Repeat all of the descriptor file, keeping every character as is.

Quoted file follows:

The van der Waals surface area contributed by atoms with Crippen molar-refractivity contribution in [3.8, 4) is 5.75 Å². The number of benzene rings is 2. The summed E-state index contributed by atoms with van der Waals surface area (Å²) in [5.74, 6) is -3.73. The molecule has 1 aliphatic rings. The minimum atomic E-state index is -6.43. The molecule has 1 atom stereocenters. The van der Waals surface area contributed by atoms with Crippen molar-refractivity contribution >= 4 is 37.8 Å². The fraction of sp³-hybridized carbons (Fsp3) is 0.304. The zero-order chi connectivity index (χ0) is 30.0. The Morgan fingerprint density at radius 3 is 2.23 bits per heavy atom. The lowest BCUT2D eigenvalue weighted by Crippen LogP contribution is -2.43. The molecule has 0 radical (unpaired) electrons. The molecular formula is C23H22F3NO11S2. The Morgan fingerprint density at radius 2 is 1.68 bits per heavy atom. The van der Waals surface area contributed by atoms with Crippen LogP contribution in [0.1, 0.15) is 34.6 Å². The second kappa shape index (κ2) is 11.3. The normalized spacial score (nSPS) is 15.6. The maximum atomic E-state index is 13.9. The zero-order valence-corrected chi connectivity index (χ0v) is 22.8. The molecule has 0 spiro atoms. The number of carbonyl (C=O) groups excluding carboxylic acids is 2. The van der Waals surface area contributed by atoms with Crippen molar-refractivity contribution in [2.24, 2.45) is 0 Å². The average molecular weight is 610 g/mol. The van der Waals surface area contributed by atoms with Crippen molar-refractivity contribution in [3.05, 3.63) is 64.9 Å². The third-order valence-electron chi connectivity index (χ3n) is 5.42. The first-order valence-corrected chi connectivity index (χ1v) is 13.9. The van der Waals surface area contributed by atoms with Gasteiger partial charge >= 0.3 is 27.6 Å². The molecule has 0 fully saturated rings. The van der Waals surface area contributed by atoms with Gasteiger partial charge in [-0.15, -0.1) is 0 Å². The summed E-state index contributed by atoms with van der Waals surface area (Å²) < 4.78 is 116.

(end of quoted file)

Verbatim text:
The van der Waals surface area contributed by atoms with Crippen molar-refractivity contribution in [3.8, 4) is 5.75 Å². The number of benzene rings is 2. The summed E-state index contributed by atoms with van der Waals surface area (Å²) in [5.74, 6) is -3.73. The molecule has 1 aliphatic rings. The minimum atomic E-state index is -6.43. The molecule has 1 atom stereocenters. The van der Waals surface area contributed by atoms with Crippen molar-refractivity contribution >= 4 is 37.8 Å². The fraction of sp³-hybridized carbons (Fsp3) is 0.304. The zero-order chi connectivity index (χ0) is 30.0. The Morgan fingerprint density at radius 3 is 2.23 bits per heavy atom. The lowest BCUT2D eigenvalue weighted by Crippen LogP contribution is -2.43. The molecule has 0 radical (unpaired) electrons. The molecular formula is C23H22F3NO11S2. The Morgan fingerprint density at radius 2 is 1.68 bits per heavy atom. The van der Waals surface area contributed by atoms with Crippen LogP contribution in [0.1, 0.15) is 34.6 Å². The second kappa shape index (κ2) is 11.3. The normalized spacial score (nSPS) is 15.6. The maximum atomic E-state index is 13.9. The zero-order valence-corrected chi connectivity index (χ0v) is 22.8. The molecule has 0 spiro atoms. The number of carbonyl (C=O) groups excluding carboxylic acids is 2. The van der Waals surface area contributed by atoms with Crippen molar-refractivity contribution in [2.24, 2.45) is 0 Å². The average molecular weight is 610 g/mol. The van der Waals surface area contributed by atoms with Crippen molar-refractivity contribution in [3.05, 3.63) is 64.9 Å². The third-order valence-electron chi connectivity index (χ3n) is 5.42. The first-order valence-corrected chi connectivity index (χ1v) is 13.9. The van der Waals surface area contributed by atoms with Gasteiger partial charge >= 0.3 is 27.6 Å². The molecule has 0 fully saturated rings. The van der Waals surface area contributed by atoms with Gasteiger partial charge in [-0.15, -0.1) is 0 Å². The summed E-state index contributed by atoms with van der Waals surface area (Å²) < 4.78 is 116.